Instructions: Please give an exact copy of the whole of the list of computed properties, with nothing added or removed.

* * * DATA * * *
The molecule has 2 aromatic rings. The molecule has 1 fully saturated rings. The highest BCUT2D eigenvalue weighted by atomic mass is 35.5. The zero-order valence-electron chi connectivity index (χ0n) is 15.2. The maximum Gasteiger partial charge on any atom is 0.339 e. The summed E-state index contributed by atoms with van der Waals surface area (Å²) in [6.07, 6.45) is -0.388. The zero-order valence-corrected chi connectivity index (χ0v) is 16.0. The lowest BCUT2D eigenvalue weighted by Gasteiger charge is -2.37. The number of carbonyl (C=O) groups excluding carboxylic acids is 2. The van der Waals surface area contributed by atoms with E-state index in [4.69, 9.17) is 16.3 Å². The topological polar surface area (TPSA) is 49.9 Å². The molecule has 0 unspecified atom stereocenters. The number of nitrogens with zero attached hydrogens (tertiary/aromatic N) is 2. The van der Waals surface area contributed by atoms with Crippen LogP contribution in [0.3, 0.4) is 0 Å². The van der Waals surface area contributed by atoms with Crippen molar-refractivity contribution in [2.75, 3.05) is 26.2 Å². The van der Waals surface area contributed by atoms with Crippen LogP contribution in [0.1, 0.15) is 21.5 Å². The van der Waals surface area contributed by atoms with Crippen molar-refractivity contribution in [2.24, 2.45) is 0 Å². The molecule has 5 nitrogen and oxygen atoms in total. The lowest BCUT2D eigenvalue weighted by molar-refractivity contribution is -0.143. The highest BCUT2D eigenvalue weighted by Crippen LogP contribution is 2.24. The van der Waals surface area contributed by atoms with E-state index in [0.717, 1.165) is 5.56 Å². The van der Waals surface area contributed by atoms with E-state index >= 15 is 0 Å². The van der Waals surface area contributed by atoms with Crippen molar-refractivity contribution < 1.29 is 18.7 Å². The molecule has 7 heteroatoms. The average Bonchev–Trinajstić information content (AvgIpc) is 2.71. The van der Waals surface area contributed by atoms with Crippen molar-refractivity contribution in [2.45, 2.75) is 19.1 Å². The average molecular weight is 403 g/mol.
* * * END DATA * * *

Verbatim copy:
The molecule has 2 aromatic rings. The molecule has 1 fully saturated rings. The highest BCUT2D eigenvalue weighted by atomic mass is 35.5. The zero-order valence-electron chi connectivity index (χ0n) is 15.2. The maximum Gasteiger partial charge on any atom is 0.339 e. The summed E-state index contributed by atoms with van der Waals surface area (Å²) in [6.07, 6.45) is -0.388. The zero-order valence-corrected chi connectivity index (χ0v) is 16.0. The lowest BCUT2D eigenvalue weighted by Gasteiger charge is -2.37. The number of carbonyl (C=O) groups excluding carboxylic acids is 2. The van der Waals surface area contributed by atoms with E-state index in [4.69, 9.17) is 16.3 Å². The topological polar surface area (TPSA) is 49.9 Å². The molecule has 0 unspecified atom stereocenters. The number of nitrogens with zero attached hydrogens (tertiary/aromatic N) is 2. The van der Waals surface area contributed by atoms with Crippen LogP contribution in [0.3, 0.4) is 0 Å². The van der Waals surface area contributed by atoms with Crippen molar-refractivity contribution in [2.75, 3.05) is 26.2 Å². The van der Waals surface area contributed by atoms with Crippen LogP contribution in [0.1, 0.15) is 21.5 Å². The van der Waals surface area contributed by atoms with Crippen molar-refractivity contribution in [2.24, 2.45) is 0 Å². The molecule has 5 nitrogen and oxygen atoms in total. The lowest BCUT2D eigenvalue weighted by molar-refractivity contribution is -0.143. The highest BCUT2D eigenvalue weighted by Crippen LogP contribution is 2.24. The van der Waals surface area contributed by atoms with E-state index in [0.717, 1.165) is 5.56 Å². The van der Waals surface area contributed by atoms with E-state index >= 15 is 0 Å². The van der Waals surface area contributed by atoms with Crippen molar-refractivity contribution < 1.29 is 18.7 Å². The molecule has 7 heteroatoms. The average Bonchev–Trinajstić information content (AvgIpc) is 2.71. The van der Waals surface area contributed by atoms with Crippen molar-refractivity contribution in [2.45, 2.75) is 19.1 Å². The average molecular weight is 403 g/mol.